Chad Whitehead's Top Ten Albums of 2019
Chad Whitehead, host of About What You’d Expect, breaks down his top 10 albums of 2019.
How does anyone choose top albums in a single year? There’s so much great music out there and we have access to almost all of it. Thanks to Ryan LaCroix and The Spy and KOSU for letting me bother people with my taste. - Chad
- I like your playlist.
- My list is music I like. I’m a talent buyer, but I’m also just a hipster doofus whose eight-year-old says of him: “Dad, you just have bad taste in music.”
- And Bon Iver’s new one should be on my list, but I forgot until it was too late.
- Ranking art is kinda silly. This is all subjective, get it?
- My 2019 list is stacked by how much I personally listened to these albums. So No. 3 isn’t better per se than No. 8, I just listened to it more.
- I am incredibly biased by seeing artists live. Nine of my Top Ten I saw in concert this year.
10. Vandoliers - Troublemaker
If you haven’t seen Vandoliers tear it up in person yet, that’s on you. In an alternate universe, the soundtrack to Oﬃce Space is Troublemaker by Vandoliers. Sometimes life just needs the right soundtrack when you’re taking it out on TPS reports and a wayward printer.
9. PJ Morton - PAUL
If PAUL by PJ Morton would have come out earlier in the year, it would be my top album. Go listen. Since The Grammys added an R&B category, PJ Morton is the only artist to have three straight albums nominated for Best R&B Album.
8. Paul Cauthen - Room 41
Paul Cauthen’s a star. He is. If you don’t know it yet, just catch him in concert or go listen to this album. Are you in Dallas? You’ll bump into Paul Cauthen tonight. Are you in Nashville? Paul Cauthen abides. In Austin? Look over your shoulder, a big boy in a big hat named Paul just sauntered in and is eyeing the room above his Ray Bans.
7. Beau Jennings - The Thunderbird
The Thunderbird by Beau Jennings is a very ﬁne album. Everything is in its right place in a way that makes you appreciate how hard it must be to write signiﬁcant lyrics, set to good music in a time and place that really needs both. Has anyone ever asked you about music in Oklahoma? All respect to the Red Dirt genre, but this is album you need to send their way.
6. Jay Som - Anak Ko
I’ve always been about two things: indie music and everything Jay Som releases. To that you reply: well, if you like her so much, why haven’t you booked her? Good question, fair question. I’m going to get a tattoo in 2020 that reads: “Jay Som is my white whale.” Go check out Jay Som and let me know if you want to carpool to her show in Dallas next year.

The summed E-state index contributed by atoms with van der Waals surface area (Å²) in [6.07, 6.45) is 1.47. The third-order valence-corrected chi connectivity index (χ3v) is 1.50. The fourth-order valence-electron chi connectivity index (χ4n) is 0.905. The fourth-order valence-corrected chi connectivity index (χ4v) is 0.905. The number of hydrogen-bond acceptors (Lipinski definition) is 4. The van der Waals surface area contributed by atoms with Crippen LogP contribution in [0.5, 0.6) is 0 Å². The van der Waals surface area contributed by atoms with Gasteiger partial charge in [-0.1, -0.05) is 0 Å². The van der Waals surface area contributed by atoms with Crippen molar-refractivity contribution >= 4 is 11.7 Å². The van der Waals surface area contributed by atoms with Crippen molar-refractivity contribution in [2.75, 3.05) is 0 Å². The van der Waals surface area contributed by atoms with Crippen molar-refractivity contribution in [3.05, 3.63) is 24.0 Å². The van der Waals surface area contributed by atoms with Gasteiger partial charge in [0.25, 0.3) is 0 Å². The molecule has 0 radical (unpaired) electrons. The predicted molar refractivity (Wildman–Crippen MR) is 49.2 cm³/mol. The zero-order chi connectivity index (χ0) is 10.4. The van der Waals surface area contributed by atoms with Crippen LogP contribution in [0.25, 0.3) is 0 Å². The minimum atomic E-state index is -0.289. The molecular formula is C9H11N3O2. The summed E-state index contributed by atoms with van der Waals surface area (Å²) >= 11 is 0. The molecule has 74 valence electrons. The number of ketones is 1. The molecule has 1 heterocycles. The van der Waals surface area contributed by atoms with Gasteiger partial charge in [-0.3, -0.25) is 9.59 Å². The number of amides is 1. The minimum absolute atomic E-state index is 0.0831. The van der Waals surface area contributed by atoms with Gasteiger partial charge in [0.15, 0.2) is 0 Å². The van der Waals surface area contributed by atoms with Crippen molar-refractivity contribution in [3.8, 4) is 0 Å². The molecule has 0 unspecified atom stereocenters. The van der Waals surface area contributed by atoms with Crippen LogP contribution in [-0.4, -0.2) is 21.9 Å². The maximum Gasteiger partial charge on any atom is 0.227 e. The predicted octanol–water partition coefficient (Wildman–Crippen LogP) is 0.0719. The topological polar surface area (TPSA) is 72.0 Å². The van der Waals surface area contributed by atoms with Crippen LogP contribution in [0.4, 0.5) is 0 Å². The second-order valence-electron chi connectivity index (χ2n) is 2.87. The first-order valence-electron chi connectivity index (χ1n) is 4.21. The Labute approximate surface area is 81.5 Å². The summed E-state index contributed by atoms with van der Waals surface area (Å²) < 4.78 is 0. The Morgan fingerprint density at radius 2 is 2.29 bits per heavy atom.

5. Walker Lukens - Adult
Austin has many great songwriters, most of them would say that Walker Lukens writes better songs than they do. That’s not braggy, because, that’s just that people are saying in Austin. And I agree. I’m not a “lyrics man,” you know, those men who listen to lyrics. But even I can sit back after spinning Adult on vinyl on my home hiﬁ and recognize that Walker Lukens can write.
4. Joshua Ray Walker - Wish You Were Here
I’ve grown to really love the right kind of country music, and Joshua Ray Walker is a big reason why. Every time I get to watch him perform, I’m sucked in and can’t get enough. Happy to see him winning awards and selling records, plan on him being around and in your ears for a long time.
3. Fruit Bats - Gold Past Life
Why do good bands slip through the cracks? Sometimes it’s because a band is a “band’s band” which is a generic compliment for every band that should have been more successful. Fruit Bats aren’t that though, their yacht-rock indie is commercially viable and should attract even the most causal music fan. Go check them out, Gold Past Life is exactly as great as all previous Fruit Bats releases.
2. Toro y Moi - Outer Peace
Toro y Moi, aka Chaz Bear, doesn’t break the rules, he just makes music that doesn’t seem to need rules. It’s loose, nothing is over-produced. Outer Peace is an incredible album to study to or party to, how rare is that?
1. Broken Social Scene - Let's Try the After (Vol. 1 & 2)
If you know me, it’s not exactly a surprise that BSS is high on my list. I had a realization at SXSW this year: I prefer watching bands who are happy to be performing and enjoy making music. Both parts of Let’s Try the After still show a band that by all appearances, still enjoys making music together. And even for BSS, these two EP’s show a playful experimentation with their music that I found really interesting.
So there you go. Happy 2020, let’s be as good to each other as we can.
Tune in to About What You’d Expect on Saturdays at 9 p.m.